BEIJING - The Ministry of Commerce announced Wednesday it will impose temporary antidumping tariffs on optical fiber imported from the United States and European Union, a move that will help provide a level playing field for the domestic industry, analysts said.
The preliminary ruling required importers of dispersion unshifted single-mode optical fiber, used mainly in high-speed and long-distance telecom transmission, to place a deposit starting on Feb 18, according to a statement posted on the ministry's website.
"Thanks to dumping from abroad, the price of optical fiber has dropped by about 90 percent in the past decade, pushing many domestic companies to the brink of bankruptcy," said Mao Qian, a senior consultant with FiberHome Technologies, a major product and solution provider for information and telecommunication in China.
"Domestic companies are still fragile competing against giants from the US and EU. The current antidumping measures are expected to create a fair environment and facilitate their growth," said Mao.
The commerce ministry set a 4.7 to 18.6 deposit rate for importers of optical fiber from the US and a 17.7 percent to 29.1 percent rate for EU products.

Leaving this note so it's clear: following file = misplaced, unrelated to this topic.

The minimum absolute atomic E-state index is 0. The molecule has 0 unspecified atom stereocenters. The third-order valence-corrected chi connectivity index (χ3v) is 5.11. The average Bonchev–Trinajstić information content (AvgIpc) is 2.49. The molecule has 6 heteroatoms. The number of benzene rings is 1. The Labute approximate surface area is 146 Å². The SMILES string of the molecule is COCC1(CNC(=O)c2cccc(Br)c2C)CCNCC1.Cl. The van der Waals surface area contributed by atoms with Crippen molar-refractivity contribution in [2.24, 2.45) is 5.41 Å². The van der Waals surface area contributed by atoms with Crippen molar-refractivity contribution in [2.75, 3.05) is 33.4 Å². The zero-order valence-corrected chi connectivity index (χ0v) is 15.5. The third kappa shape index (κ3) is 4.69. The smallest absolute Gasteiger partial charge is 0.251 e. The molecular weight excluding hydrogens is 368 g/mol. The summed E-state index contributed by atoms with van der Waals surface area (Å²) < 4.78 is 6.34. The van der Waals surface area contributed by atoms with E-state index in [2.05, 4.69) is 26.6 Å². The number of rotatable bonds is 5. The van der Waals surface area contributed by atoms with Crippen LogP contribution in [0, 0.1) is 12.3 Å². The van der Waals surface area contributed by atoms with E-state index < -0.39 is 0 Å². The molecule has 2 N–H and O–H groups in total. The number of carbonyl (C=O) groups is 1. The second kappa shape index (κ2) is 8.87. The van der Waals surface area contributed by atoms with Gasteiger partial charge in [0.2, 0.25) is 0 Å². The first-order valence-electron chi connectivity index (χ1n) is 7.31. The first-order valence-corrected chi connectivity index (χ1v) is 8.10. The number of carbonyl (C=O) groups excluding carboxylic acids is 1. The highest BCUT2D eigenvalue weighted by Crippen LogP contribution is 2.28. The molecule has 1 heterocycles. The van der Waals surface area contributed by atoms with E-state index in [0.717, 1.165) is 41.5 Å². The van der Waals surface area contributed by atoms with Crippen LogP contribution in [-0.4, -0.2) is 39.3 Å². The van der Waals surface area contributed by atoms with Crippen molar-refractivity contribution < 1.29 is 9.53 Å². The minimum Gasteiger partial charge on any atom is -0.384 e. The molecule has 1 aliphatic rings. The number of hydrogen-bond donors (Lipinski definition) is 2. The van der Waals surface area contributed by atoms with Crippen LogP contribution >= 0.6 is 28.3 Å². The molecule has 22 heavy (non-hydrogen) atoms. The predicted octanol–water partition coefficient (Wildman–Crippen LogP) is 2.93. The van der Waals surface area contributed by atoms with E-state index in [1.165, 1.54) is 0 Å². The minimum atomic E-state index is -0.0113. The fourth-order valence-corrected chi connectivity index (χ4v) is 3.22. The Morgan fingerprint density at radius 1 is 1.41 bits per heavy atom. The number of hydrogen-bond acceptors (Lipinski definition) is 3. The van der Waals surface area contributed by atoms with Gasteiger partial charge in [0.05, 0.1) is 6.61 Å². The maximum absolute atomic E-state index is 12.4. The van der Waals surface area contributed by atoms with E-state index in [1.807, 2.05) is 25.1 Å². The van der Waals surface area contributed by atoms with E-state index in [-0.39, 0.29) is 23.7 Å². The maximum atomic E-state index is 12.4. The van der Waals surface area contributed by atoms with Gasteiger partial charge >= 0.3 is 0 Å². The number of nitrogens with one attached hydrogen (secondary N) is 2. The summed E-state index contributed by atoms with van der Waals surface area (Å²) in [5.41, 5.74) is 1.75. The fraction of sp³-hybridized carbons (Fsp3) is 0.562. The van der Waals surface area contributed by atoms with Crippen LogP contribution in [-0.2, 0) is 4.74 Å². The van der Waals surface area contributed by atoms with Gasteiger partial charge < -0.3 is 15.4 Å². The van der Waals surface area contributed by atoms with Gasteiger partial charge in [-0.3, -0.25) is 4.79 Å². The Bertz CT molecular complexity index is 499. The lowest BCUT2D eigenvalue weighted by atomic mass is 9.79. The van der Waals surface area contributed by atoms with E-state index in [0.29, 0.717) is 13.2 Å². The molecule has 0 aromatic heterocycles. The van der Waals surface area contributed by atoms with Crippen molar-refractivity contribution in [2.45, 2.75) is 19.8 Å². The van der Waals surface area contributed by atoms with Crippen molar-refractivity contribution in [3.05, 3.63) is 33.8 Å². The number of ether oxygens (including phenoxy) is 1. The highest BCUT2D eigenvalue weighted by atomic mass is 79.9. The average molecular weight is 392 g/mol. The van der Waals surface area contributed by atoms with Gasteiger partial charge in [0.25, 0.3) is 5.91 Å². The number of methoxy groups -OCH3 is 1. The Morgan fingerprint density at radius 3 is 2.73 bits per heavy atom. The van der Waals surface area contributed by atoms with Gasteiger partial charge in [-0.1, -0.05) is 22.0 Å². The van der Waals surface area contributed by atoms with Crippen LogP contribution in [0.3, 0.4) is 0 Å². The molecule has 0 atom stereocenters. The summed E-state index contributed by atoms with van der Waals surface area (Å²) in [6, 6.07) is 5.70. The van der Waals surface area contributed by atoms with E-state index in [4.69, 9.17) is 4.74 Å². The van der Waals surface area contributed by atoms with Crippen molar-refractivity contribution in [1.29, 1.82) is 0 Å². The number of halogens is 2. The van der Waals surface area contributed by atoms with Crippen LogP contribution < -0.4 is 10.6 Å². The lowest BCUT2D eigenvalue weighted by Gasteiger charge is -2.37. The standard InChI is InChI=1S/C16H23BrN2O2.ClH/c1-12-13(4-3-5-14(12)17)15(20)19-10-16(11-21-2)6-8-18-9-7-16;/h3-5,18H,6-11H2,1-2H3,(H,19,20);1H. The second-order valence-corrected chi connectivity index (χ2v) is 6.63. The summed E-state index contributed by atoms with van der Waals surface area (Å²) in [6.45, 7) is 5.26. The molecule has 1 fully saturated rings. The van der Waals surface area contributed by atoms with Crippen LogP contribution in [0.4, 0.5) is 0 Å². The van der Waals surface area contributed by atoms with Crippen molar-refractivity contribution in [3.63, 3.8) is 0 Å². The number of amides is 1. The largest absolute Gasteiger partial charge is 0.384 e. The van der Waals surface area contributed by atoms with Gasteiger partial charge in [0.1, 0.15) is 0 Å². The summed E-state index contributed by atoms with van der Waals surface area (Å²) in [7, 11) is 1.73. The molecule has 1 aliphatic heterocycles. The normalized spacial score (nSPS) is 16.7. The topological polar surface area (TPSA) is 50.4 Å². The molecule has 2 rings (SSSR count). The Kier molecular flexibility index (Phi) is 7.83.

The statement said companies from the US and EU have flooded with their products and caused "substantial damage" to the domestic industry.
It is still unclear how long the temporary measures will remain in effect.
China first imposed antidumping measures on optical fiber imported from Japan and Korea in 2005, and those measures will remain in force until January 2016, according to the ministry.
"Yet, compared with companies from Japan and Korea, US companies have had a much bigger effect on the Chinese market," said Mao.
The Ministry of Commerce launched the antidumping investigation on optical fiber products from the US and European Union on April 22.
Dispersion unshifted single-mode optical fiber is one of the most widely used optical fibers in the world, accounting for 70 percent of the total.
Recent years have seen booming production capacity in the US optical fiber industry amid dwindling demand in the US market, forcing the producers to sell abroad. Meanwhile, China's rising demand has attracted a large influx of exports from the US and EU.
US exports of the product shot up by 163.51 percent in 2009, compared with 2006, accounting for 53.18 percent of its total domestic production, and EU exports rose by 143.5 percent year-on-year in 2009, according to the investigative report from the Chinese ministry.
In 2009, 81.97 of EU optical fiber exports flowed into China, up from 2.93 percent in 2006, while the US exported 47.42 percent of its production to China in 2009, compared with 14 percent in 2006, the report said. As a result, 62.3 percent of China's optical fiber imports came from the US and EU in 2009, up from 40.64 percent in 2006, the report said.